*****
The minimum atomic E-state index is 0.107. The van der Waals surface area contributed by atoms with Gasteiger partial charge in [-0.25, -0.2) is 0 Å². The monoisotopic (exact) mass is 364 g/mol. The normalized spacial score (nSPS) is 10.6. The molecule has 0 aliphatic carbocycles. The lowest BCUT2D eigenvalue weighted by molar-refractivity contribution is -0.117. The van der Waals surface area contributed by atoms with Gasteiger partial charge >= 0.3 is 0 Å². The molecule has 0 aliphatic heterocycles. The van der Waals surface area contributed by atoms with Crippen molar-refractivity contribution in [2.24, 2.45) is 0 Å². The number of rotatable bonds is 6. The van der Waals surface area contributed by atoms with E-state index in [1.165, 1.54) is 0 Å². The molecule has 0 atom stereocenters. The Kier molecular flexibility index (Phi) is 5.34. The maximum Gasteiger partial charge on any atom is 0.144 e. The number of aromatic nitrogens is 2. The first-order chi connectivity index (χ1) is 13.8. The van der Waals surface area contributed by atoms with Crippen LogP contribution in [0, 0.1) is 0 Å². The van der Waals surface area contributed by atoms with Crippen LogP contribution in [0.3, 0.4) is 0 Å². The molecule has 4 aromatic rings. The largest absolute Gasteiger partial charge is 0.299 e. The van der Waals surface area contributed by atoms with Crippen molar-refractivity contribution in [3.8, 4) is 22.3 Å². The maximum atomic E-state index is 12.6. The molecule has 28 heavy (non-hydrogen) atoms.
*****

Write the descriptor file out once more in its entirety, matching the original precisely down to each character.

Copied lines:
The minimum atomic E-state index is 0.107. The van der Waals surface area contributed by atoms with Gasteiger partial charge in [-0.25, -0.2) is 0 Å². The monoisotopic (exact) mass is 364 g/mol. The normalized spacial score (nSPS) is 10.6. The molecule has 0 aliphatic carbocycles. The lowest BCUT2D eigenvalue weighted by molar-refractivity contribution is -0.117. The van der Waals surface area contributed by atoms with Gasteiger partial charge >= 0.3 is 0 Å². The molecule has 0 aliphatic heterocycles. The van der Waals surface area contributed by atoms with Crippen molar-refractivity contribution in [2.24, 2.45) is 0 Å². The number of rotatable bonds is 6. The van der Waals surface area contributed by atoms with E-state index in [1.165, 1.54) is 0 Å². The molecule has 0 atom stereocenters. The Kier molecular flexibility index (Phi) is 5.34. The maximum Gasteiger partial charge on any atom is 0.144 e. The number of aromatic nitrogens is 2. The first-order chi connectivity index (χ1) is 13.8. The van der Waals surface area contributed by atoms with Crippen LogP contribution in [0, 0.1) is 0 Å². The van der Waals surface area contributed by atoms with Crippen LogP contribution in [0.3, 0.4) is 0 Å². The molecule has 4 aromatic rings. The largest absolute Gasteiger partial charge is 0.299 e. The van der Waals surface area contributed by atoms with Crippen molar-refractivity contribution in [3.8, 4) is 22.3 Å². The maximum atomic E-state index is 12.6. The molecule has 28 heavy (non-hydrogen) atoms.